I’m pleased to report that California is cool, both in personality and temperature. I’m glad I took my jacket, but the people were nice and I saw no signs of discarded needles or homeless people defecating in the streets. Crime in San Francisco seemed almost nonexistent. In one memorable moment, I saw a cop with his car stopped in the street, lights flashing, as he seemed to be having a good time talking with some children in Chinatown. That was a great example of community policing.

I will say that San Francisco was the first place where I’ve been asked to show my COVID vaccination card. Masks are almost uniformly required inside and about half the people wear them while walking on the sidewalks outside. This system seems to be working. California’s summer COVID surge was much smaller than Florida’s even though its population is almost twice as big as the Sunshine State’s.

California does have its downside. If you cross over to Oakland, it reminds me of the line from “Ghostbusters” about the neighborhood being like a demilitarized zone. It’s also expensive (when I filled up the rental car, gas was $4.25 per gallon for regular) and there are lots of homeless, but it’s a beautiful state. At one point, I remarked to my friend that the fog-shrouded cliffs overlooking the ocean made me feel like I was in a Scooby-Doo cartoon.

My point here is that when you hear people talking about how California is a basket case you should probably take it with a grain of salt. California is no more monolithic than anywhere else and there are plenty of good, friendly people there. I saw the crowd at a baseball game stand for the National Anthem and even saw a few “F- Biden” signs and an anti-vax banner on a freeway overpass.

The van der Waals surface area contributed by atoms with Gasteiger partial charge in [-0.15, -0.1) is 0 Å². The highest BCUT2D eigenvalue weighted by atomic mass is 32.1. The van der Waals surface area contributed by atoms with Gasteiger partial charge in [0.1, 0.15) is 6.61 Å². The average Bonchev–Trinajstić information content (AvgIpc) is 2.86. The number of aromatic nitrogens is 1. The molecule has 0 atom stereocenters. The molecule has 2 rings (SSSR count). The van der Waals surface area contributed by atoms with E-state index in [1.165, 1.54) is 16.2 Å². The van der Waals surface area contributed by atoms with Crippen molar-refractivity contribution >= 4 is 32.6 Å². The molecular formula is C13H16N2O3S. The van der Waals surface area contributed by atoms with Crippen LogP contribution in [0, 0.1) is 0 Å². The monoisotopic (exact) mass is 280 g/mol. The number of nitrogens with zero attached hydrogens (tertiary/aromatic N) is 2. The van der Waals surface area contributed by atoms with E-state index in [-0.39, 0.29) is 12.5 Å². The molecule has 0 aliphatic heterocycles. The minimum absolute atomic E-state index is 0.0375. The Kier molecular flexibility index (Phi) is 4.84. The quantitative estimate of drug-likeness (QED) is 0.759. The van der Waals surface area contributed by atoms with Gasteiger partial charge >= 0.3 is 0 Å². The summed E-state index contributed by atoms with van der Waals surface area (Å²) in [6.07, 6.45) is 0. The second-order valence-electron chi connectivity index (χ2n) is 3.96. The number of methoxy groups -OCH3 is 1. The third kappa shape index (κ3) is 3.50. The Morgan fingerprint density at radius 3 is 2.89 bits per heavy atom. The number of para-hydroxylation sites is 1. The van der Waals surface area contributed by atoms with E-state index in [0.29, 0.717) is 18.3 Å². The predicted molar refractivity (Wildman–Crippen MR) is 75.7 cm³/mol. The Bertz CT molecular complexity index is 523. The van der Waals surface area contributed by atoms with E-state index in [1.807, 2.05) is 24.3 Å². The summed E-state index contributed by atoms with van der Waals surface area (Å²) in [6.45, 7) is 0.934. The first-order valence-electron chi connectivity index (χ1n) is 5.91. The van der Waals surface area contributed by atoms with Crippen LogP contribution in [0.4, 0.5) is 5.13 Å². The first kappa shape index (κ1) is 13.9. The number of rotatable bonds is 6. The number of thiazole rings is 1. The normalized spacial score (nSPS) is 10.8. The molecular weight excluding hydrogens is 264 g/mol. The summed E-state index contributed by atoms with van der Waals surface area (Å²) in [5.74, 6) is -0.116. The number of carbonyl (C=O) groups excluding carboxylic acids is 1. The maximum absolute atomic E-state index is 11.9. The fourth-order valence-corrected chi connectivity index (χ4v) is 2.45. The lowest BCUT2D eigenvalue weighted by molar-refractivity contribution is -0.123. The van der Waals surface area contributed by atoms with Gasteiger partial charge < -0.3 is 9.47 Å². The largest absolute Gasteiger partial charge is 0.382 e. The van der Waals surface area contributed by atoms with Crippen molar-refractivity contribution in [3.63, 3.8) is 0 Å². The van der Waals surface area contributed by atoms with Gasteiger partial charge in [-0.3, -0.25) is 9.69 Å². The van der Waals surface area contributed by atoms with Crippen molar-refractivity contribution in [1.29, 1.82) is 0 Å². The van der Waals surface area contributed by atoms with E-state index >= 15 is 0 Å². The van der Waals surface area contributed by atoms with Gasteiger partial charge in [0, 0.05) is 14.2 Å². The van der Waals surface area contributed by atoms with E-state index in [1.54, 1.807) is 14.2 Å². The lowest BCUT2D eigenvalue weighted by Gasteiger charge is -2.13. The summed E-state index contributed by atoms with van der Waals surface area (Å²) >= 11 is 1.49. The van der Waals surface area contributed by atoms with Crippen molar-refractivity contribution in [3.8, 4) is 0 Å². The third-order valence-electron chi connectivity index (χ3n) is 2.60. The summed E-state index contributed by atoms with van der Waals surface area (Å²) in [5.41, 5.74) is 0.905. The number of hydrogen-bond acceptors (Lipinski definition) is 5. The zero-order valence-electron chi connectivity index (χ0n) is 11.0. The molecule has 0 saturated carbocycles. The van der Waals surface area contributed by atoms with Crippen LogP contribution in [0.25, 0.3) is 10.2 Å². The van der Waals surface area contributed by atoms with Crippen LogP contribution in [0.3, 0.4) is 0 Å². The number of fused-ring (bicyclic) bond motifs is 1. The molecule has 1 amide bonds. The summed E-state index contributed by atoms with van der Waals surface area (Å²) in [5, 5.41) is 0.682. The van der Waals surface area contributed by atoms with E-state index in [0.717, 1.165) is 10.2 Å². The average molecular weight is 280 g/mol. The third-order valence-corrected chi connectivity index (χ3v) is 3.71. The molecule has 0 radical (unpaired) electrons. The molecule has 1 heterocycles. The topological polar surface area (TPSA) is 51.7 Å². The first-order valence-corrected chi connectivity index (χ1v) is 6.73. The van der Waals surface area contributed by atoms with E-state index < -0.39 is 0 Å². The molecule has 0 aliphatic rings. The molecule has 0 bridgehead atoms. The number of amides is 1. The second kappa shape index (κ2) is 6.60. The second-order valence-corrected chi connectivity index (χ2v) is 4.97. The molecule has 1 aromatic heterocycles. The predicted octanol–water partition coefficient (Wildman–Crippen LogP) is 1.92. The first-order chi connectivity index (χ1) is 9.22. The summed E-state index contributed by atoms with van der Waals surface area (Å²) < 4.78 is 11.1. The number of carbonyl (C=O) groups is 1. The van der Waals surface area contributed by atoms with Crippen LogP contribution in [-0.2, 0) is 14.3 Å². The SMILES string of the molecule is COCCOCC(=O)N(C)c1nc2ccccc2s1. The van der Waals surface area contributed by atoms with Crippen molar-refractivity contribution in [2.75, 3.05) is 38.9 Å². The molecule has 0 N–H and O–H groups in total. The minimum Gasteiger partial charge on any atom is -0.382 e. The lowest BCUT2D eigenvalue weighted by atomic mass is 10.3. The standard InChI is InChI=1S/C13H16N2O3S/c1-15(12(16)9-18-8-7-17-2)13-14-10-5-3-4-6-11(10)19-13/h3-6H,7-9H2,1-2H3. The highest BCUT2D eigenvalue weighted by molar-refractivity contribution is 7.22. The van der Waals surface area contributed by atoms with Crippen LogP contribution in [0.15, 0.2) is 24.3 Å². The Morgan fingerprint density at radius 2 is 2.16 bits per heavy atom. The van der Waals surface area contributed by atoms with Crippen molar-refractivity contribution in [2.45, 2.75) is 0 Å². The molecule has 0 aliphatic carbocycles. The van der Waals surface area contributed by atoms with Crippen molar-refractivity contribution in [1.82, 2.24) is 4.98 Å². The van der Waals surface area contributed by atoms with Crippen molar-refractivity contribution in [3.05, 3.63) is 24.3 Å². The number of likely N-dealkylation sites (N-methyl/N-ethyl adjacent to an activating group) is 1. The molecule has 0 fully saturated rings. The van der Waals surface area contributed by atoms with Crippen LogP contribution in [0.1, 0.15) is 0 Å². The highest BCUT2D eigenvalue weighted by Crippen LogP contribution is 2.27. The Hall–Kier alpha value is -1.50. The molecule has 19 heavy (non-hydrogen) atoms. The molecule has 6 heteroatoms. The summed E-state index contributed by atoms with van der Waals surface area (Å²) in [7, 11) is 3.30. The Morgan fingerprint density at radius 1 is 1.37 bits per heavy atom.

I love to travel and, if you get the chance, you should go see places like this for yourself. Talk to people when you do and you’ll find that a lot of them are not so different from you. However blue California is, many Californians are still good, patriotic Americans.

Tuesday, September 21, 2021

Checking my assumptions on Afghanistan

 There is a lot to be said for having consistent principles. On the contrary, principles and opinions should be rooted in fact. If you want to be honest with yourself, and if you have the personal strength to question your core beliefs, you can read stories from sources outside your political bubble to check your assumptions and make sure that your beliefs are grounded in reality.

The kicker here is that you have to be willing to adjust your worldview if you find that your beliefs are inconsistent with the facts on the ground. Some people can’t handle this. In some cases, these people never look outside their comfort zone. In other cases, they just disregard information that conflicts with their preconceived ideas as if they never heard it or it never happened.

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I like to think that most of my opinions are pretty grounded in reality, but from time to time, things don’t work out as I expected. If I’m demonstrably wrong, I generally try to be a big enough man to admit that I was wrong. That has been the case over the past couple of weeks.

When the US evacuation effort ended on August 31, like many others, I thought that the Taliban would take advantage of the fact that not all of the Americans who tried to leave had been able to do so. It seemed to me we might be facing a situation akin to the 1979 Iranian hostage crisis in which the Taliban leveraged its captives to embarrass the United States and horrify the world. That has not proven to be the case.

While the pace of evacuation flights has slowed, they have not stopped since Afghanistan returned to the control of the extremist group. On Sunday, the fourth evacuation flight containing Americans left Afghanistan since flights resumed on September 10. The flight contained 28 US citizens and 11 permanent residents and came a week after another flight with 19 Americans.